Nigel Farage’s attempt to justify Trump’s disgusting comments was as shocking as Rishi Sunak’s failure to condemn them. It’s clear that Farage, Johnson, Trump are not only allies, they are all singing from the same misogynistic hymn sheet.

The only way to stand up for liberal values, stop Boris and stop Brexit at this election is to vote Liberal Democrat.

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  • Peter Martin 2nd Dec '19 - 6:42pm

    “…..no deal Brexit would increase national debt by £220 billion”

    So what?

    The National Debt is the amount of money that everyone has deposited in the UK bank. Anyone buying gilts is simply making a bank deposit.

    Whenever has a bank been worried that its customers were wanting to lend it too much money?

  • Joseph Bourke 3rd Dec '19 - 12:18am

    The Niesr has published a number of authoritative election briefings https://www.niesr.ac.uk/sites/default/files/publications/NIESR%20Election%20Briefing%20-%20Where%20is%20the%20money%20coming%20from.pdf

    The fiscal outlook under different parties’ plans
    • The additional spending measures in the Conservative Party manifesto are limited, amounting to an extra £2.9 billion in day-to-day spending and £8.1 billion in capital spending in 2023-24. This would be sufficient to raise Total Managed Expenditure to 39.9 per cent of GDP in 2023-24, almost exactly equal to its post-war average of 39.7 per cent.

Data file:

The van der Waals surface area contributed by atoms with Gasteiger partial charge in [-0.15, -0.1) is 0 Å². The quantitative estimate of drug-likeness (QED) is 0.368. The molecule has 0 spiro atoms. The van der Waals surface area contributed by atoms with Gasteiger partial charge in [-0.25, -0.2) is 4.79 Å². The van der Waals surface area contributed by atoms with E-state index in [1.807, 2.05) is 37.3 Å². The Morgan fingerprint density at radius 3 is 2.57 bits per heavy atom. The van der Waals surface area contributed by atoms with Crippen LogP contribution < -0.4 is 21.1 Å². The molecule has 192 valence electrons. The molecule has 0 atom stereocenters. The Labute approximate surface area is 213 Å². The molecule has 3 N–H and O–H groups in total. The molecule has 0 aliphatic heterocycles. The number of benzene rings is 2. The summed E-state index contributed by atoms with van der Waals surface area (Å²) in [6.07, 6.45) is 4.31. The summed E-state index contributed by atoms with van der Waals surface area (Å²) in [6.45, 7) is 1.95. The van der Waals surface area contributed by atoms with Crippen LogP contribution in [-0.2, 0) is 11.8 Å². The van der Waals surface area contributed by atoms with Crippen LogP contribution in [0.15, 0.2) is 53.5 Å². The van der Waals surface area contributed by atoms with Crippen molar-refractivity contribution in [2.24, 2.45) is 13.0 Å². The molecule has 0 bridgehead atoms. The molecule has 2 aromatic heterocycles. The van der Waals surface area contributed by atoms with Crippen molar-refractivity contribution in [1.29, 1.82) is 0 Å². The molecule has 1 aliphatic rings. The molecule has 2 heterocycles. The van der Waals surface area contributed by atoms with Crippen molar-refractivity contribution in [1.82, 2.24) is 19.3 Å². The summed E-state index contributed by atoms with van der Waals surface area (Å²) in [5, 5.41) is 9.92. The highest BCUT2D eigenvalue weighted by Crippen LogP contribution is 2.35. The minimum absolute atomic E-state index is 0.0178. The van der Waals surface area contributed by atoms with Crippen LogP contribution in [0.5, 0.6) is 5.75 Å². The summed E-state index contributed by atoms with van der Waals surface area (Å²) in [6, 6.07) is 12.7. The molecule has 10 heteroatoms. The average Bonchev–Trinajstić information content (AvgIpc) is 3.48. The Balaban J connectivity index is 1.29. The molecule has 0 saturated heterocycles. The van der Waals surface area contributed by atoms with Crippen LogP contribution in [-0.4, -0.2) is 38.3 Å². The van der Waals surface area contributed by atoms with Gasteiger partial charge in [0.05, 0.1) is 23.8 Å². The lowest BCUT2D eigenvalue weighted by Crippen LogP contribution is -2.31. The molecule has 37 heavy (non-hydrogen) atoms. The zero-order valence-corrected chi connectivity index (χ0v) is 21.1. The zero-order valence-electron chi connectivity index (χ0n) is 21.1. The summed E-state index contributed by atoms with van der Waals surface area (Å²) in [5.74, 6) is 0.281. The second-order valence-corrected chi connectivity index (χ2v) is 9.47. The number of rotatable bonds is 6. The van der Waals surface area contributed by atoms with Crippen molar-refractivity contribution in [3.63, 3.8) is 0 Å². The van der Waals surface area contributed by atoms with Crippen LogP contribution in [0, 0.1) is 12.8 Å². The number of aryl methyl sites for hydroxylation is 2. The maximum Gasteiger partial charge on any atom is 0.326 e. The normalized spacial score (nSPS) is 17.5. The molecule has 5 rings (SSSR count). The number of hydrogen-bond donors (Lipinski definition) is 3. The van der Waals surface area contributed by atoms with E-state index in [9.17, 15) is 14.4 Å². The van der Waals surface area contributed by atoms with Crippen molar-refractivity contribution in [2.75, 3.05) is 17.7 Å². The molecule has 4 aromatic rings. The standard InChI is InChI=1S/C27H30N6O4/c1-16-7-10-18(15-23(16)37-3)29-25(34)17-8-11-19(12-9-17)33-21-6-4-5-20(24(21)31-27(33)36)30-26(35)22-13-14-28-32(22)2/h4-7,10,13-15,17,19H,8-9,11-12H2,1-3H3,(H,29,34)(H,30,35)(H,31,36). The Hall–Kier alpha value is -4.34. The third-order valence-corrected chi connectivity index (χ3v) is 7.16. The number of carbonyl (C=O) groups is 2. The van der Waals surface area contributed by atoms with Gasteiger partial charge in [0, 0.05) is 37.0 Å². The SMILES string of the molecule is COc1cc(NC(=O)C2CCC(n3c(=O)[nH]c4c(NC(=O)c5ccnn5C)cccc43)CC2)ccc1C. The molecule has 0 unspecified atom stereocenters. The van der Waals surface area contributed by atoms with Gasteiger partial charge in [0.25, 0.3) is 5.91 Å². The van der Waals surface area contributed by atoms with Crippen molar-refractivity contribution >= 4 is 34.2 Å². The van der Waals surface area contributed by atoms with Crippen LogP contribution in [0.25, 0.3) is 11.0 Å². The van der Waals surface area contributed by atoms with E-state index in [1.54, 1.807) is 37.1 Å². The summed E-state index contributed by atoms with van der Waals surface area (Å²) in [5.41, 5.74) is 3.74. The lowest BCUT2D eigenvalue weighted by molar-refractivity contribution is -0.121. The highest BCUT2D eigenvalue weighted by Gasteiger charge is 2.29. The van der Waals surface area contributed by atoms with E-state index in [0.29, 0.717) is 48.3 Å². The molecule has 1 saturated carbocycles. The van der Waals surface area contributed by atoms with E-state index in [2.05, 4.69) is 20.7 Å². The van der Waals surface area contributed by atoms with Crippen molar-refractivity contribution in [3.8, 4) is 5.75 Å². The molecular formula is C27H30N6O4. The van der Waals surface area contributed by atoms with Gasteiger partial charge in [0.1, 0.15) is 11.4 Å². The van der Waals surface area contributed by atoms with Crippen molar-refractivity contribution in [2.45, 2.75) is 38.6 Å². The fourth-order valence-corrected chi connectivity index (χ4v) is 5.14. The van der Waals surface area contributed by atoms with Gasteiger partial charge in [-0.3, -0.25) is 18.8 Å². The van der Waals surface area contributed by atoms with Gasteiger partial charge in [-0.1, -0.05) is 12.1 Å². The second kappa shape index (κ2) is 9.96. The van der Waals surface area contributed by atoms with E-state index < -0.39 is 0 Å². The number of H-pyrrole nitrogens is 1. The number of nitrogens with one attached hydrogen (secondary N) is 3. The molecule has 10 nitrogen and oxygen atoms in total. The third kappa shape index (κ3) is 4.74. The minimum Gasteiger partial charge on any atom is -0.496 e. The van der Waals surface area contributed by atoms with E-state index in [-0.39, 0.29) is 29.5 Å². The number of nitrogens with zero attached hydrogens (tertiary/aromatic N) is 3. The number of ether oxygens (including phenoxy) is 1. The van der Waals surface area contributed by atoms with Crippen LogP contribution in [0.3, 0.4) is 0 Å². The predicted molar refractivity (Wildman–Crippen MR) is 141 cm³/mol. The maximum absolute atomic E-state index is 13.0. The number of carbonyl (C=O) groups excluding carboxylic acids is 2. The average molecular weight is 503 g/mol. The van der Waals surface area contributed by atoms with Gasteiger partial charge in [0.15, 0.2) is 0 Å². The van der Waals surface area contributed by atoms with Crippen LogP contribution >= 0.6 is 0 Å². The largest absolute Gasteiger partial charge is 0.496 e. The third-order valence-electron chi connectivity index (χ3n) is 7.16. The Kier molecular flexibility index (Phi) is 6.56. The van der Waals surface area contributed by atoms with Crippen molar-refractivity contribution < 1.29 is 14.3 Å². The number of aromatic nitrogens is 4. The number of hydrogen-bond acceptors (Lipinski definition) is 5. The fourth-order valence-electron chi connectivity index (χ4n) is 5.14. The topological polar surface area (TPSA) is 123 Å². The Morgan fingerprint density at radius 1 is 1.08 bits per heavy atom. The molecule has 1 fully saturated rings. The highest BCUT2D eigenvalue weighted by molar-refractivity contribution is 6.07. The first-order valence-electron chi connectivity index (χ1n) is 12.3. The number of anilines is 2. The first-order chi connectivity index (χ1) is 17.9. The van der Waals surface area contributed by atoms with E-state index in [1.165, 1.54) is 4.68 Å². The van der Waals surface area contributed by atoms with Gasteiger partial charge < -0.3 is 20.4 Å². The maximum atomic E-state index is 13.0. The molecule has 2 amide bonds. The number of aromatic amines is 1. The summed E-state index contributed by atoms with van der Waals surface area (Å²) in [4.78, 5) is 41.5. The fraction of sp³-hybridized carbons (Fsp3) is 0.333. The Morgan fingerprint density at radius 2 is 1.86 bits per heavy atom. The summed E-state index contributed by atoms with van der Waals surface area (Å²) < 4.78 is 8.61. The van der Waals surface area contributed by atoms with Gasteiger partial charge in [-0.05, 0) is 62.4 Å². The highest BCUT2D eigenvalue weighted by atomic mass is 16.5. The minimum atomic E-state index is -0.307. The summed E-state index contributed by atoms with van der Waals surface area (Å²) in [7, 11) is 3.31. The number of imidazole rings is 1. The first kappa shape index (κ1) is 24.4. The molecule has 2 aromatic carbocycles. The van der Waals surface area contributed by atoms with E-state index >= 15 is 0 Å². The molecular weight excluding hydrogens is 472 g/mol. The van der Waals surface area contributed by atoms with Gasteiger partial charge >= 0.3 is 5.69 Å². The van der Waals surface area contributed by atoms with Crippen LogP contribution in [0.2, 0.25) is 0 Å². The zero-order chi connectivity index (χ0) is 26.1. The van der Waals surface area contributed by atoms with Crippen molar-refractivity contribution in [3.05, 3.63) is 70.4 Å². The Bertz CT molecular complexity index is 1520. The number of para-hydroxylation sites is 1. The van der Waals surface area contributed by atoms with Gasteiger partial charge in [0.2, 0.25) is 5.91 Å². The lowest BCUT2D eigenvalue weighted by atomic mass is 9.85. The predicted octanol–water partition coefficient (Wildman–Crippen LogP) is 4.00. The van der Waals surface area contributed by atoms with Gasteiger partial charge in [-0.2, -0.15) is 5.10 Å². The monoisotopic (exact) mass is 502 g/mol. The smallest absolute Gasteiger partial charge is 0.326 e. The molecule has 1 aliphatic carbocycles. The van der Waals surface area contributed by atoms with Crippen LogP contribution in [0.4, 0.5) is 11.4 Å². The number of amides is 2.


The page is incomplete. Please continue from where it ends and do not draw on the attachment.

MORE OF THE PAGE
• The additional spending measures in the Labour Party manifesto are substantial, amounting to an extra £82.9 billion in day-to-day spending and £55 billion in capital spending in 2023-24. This would be sufficient to raise Total Managed Expenditure to 44.9 per cent of GDP in 2023-24, around 5 percentage points above its post-war average of 39.7 per cent.
    • The additional spending measures in the Liberal Democrat manifesto are also substantial, amounting to an extra £62.9 billion in day-to-day spending and £26 billion in capital spending in 2023-24.
    This would be sufficient to raise Total Managed Expenditure to 43.0 per cent of GDP in
    2023-24, over 3 percentage points above its post-war average of 39.7 per cent.
    “The Conservative plans involve a continued tight grip on public spending, with spending as a share of GDP continuing at a lower level than throughout the past ten years. Given the ageing of the population, we doubt that these plans ease austerity sufficiently to meet demands for public service provision. At the other end of the